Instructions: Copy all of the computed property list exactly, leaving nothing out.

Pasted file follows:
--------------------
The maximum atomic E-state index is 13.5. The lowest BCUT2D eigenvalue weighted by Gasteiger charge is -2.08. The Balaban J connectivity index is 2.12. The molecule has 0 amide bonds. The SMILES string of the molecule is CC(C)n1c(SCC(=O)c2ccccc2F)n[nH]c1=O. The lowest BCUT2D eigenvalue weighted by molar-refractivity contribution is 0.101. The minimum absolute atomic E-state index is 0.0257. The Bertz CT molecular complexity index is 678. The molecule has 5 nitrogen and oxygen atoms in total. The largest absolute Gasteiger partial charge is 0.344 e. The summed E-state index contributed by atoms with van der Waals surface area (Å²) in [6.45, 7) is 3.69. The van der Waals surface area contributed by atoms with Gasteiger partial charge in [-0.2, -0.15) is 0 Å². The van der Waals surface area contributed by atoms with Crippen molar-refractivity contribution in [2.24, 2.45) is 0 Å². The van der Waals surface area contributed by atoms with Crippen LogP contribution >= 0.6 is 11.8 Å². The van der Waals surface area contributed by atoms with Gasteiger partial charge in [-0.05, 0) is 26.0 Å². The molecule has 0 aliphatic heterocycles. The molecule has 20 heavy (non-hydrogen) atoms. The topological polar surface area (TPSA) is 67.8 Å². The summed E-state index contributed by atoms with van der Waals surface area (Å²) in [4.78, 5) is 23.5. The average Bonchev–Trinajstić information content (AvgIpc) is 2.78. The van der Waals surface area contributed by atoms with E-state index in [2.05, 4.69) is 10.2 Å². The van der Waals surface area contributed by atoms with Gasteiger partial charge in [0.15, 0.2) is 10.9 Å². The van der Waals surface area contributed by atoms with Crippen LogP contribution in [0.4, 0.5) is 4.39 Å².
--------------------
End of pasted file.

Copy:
The maximum atomic E-state index is 13.5. The lowest BCUT2D eigenvalue weighted by Gasteiger charge is -2.08. The Balaban J connectivity index is 2.12. The molecule has 0 amide bonds. The SMILES string of the molecule is CC(C)n1c(SCC(=O)c2ccccc2F)n[nH]c1=O. The lowest BCUT2D eigenvalue weighted by molar-refractivity contribution is 0.101. The minimum absolute atomic E-state index is 0.0257. The Bertz CT molecular complexity index is 678. The molecule has 5 nitrogen and oxygen atoms in total. The largest absolute Gasteiger partial charge is 0.344 e. The summed E-state index contributed by atoms with van der Waals surface area (Å²) in [6.45, 7) is 3.69. The van der Waals surface area contributed by atoms with Gasteiger partial charge in [-0.2, -0.15) is 0 Å². The van der Waals surface area contributed by atoms with Crippen molar-refractivity contribution in [2.24, 2.45) is 0 Å². The van der Waals surface area contributed by atoms with Crippen LogP contribution >= 0.6 is 11.8 Å². The van der Waals surface area contributed by atoms with Gasteiger partial charge in [-0.05, 0) is 26.0 Å². The molecule has 0 aliphatic heterocycles. The molecule has 20 heavy (non-hydrogen) atoms. The topological polar surface area (TPSA) is 67.8 Å². The summed E-state index contributed by atoms with van der Waals surface area (Å²) in [4.78, 5) is 23.5. The average Bonchev–Trinajstić information content (AvgIpc) is 2.78. The van der Waals surface area contributed by atoms with E-state index in [2.05, 4.69) is 10.2 Å². The van der Waals surface area contributed by atoms with Gasteiger partial charge in [0.15, 0.2) is 10.9 Å². The van der Waals surface area contributed by atoms with Crippen LogP contribution in [0.4, 0.5) is 4.39 Å².